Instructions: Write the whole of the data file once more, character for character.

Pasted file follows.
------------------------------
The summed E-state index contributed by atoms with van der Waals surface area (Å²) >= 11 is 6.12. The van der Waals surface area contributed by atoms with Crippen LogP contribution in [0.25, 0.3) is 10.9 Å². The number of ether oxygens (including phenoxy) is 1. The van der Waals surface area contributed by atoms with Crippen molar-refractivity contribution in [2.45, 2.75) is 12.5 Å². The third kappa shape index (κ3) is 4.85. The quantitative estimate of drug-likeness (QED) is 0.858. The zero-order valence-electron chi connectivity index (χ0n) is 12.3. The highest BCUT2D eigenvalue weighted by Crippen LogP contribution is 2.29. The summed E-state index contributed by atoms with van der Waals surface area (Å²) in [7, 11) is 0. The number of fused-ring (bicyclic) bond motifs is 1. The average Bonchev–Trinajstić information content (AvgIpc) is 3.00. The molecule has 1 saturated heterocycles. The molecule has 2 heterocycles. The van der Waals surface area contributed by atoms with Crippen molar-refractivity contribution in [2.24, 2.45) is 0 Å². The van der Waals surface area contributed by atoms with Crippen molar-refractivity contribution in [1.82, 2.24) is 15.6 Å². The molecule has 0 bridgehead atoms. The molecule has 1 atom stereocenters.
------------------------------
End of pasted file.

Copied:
The summed E-state index contributed by atoms with van der Waals surface area (Å²) >= 11 is 6.12. The van der Waals surface area contributed by atoms with Crippen LogP contribution in [0.25, 0.3) is 10.9 Å². The number of ether oxygens (including phenoxy) is 1. The van der Waals surface area contributed by atoms with Crippen molar-refractivity contribution in [2.45, 2.75) is 12.5 Å². The third kappa shape index (κ3) is 4.85. The quantitative estimate of drug-likeness (QED) is 0.858. The zero-order valence-electron chi connectivity index (χ0n) is 12.3. The highest BCUT2D eigenvalue weighted by Crippen LogP contribution is 2.29. The summed E-state index contributed by atoms with van der Waals surface area (Å²) in [7, 11) is 0. The number of fused-ring (bicyclic) bond motifs is 1. The average Bonchev–Trinajstić information content (AvgIpc) is 3.00. The molecule has 1 saturated heterocycles. The molecule has 2 heterocycles. The van der Waals surface area contributed by atoms with Crippen molar-refractivity contribution in [2.24, 2.45) is 0 Å². The van der Waals surface area contributed by atoms with Crippen molar-refractivity contribution in [1.82, 2.24) is 15.6 Å². The molecule has 0 bridgehead atoms. The molecule has 1 atom stereocenters.